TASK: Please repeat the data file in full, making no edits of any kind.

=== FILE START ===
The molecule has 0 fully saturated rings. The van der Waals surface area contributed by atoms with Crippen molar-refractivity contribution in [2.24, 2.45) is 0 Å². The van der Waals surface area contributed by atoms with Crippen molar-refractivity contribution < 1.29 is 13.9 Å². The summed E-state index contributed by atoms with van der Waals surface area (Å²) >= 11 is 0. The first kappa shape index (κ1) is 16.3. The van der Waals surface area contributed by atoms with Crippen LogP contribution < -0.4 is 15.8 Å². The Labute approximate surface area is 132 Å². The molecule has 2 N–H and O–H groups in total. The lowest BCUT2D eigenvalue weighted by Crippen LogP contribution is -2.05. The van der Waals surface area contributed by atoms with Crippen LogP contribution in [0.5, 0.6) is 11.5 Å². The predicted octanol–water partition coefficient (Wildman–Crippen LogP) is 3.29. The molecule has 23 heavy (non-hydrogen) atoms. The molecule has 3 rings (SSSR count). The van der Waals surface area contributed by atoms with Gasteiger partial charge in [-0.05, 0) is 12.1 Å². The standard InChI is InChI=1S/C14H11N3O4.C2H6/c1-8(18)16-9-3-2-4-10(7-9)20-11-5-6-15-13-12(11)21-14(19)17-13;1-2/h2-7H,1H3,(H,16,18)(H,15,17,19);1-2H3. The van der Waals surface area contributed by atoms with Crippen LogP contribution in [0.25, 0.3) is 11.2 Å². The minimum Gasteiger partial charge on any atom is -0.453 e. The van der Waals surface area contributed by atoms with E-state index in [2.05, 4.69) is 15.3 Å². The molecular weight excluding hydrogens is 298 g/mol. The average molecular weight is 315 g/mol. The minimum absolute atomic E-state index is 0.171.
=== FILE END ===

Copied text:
The molecule has 0 fully saturated rings. The van der Waals surface area contributed by atoms with Crippen molar-refractivity contribution in [2.24, 2.45) is 0 Å². The van der Waals surface area contributed by atoms with Crippen molar-refractivity contribution < 1.29 is 13.9 Å². The summed E-state index contributed by atoms with van der Waals surface area (Å²) >= 11 is 0. The first kappa shape index (κ1) is 16.3. The van der Waals surface area contributed by atoms with Crippen LogP contribution < -0.4 is 15.8 Å². The Labute approximate surface area is 132 Å². The molecule has 2 N–H and O–H groups in total. The lowest BCUT2D eigenvalue weighted by Crippen LogP contribution is -2.05. The van der Waals surface area contributed by atoms with Crippen LogP contribution in [0.5, 0.6) is 11.5 Å². The predicted octanol–water partition coefficient (Wildman–Crippen LogP) is 3.29. The molecule has 23 heavy (non-hydrogen) atoms. The molecule has 3 rings (SSSR count). The van der Waals surface area contributed by atoms with Gasteiger partial charge in [-0.05, 0) is 12.1 Å². The standard InChI is InChI=1S/C14H11N3O4.C2H6/c1-8(18)16-9-3-2-4-10(7-9)20-11-5-6-15-13-12(11)21-14(19)17-13;1-2/h2-7H,1H3,(H,16,18)(H,15,17,19);1-2H3. The van der Waals surface area contributed by atoms with Crippen LogP contribution in [0.25, 0.3) is 11.2 Å². The minimum Gasteiger partial charge on any atom is -0.453 e. The van der Waals surface area contributed by atoms with E-state index in [2.05, 4.69) is 15.3 Å². The molecular weight excluding hydrogens is 298 g/mol. The average molecular weight is 315 g/mol. The minimum absolute atomic E-state index is 0.171.